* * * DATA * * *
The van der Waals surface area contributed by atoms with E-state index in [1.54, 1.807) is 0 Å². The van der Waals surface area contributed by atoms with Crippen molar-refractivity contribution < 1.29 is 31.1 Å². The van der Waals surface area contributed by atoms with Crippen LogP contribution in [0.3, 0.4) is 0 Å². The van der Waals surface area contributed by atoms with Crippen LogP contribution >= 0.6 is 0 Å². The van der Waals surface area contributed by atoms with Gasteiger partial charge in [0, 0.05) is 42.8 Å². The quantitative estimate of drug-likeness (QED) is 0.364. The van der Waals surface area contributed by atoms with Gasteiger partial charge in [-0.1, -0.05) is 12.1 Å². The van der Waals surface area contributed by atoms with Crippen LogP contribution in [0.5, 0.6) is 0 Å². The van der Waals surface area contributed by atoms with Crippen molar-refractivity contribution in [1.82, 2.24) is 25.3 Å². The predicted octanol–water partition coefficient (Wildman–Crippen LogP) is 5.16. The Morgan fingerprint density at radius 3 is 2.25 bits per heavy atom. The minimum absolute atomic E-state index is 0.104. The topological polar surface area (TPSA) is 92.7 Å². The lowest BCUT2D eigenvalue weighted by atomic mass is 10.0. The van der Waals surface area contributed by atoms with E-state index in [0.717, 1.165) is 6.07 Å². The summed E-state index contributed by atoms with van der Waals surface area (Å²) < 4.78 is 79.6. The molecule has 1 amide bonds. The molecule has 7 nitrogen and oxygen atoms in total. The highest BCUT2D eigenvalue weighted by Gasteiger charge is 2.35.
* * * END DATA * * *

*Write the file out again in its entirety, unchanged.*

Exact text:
The van der Waals surface area contributed by atoms with E-state index in [1.54, 1.807) is 0 Å². The van der Waals surface area contributed by atoms with Crippen molar-refractivity contribution < 1.29 is 31.1 Å². The van der Waals surface area contributed by atoms with Crippen LogP contribution in [0.3, 0.4) is 0 Å². The van der Waals surface area contributed by atoms with Crippen LogP contribution >= 0.6 is 0 Å². The van der Waals surface area contributed by atoms with Gasteiger partial charge in [0, 0.05) is 42.8 Å². The quantitative estimate of drug-likeness (QED) is 0.364. The van der Waals surface area contributed by atoms with Gasteiger partial charge in [-0.1, -0.05) is 12.1 Å². The van der Waals surface area contributed by atoms with Crippen LogP contribution in [0.5, 0.6) is 0 Å². The van der Waals surface area contributed by atoms with Crippen molar-refractivity contribution in [1.82, 2.24) is 25.3 Å². The predicted octanol–water partition coefficient (Wildman–Crippen LogP) is 5.16. The Morgan fingerprint density at radius 3 is 2.25 bits per heavy atom. The minimum absolute atomic E-state index is 0.104. The topological polar surface area (TPSA) is 92.7 Å². The lowest BCUT2D eigenvalue weighted by atomic mass is 10.0. The van der Waals surface area contributed by atoms with E-state index in [0.717, 1.165) is 6.07 Å². The summed E-state index contributed by atoms with van der Waals surface area (Å²) < 4.78 is 79.6. The molecule has 1 amide bonds. The molecule has 7 nitrogen and oxygen atoms in total. The highest BCUT2D eigenvalue weighted by Gasteiger charge is 2.35.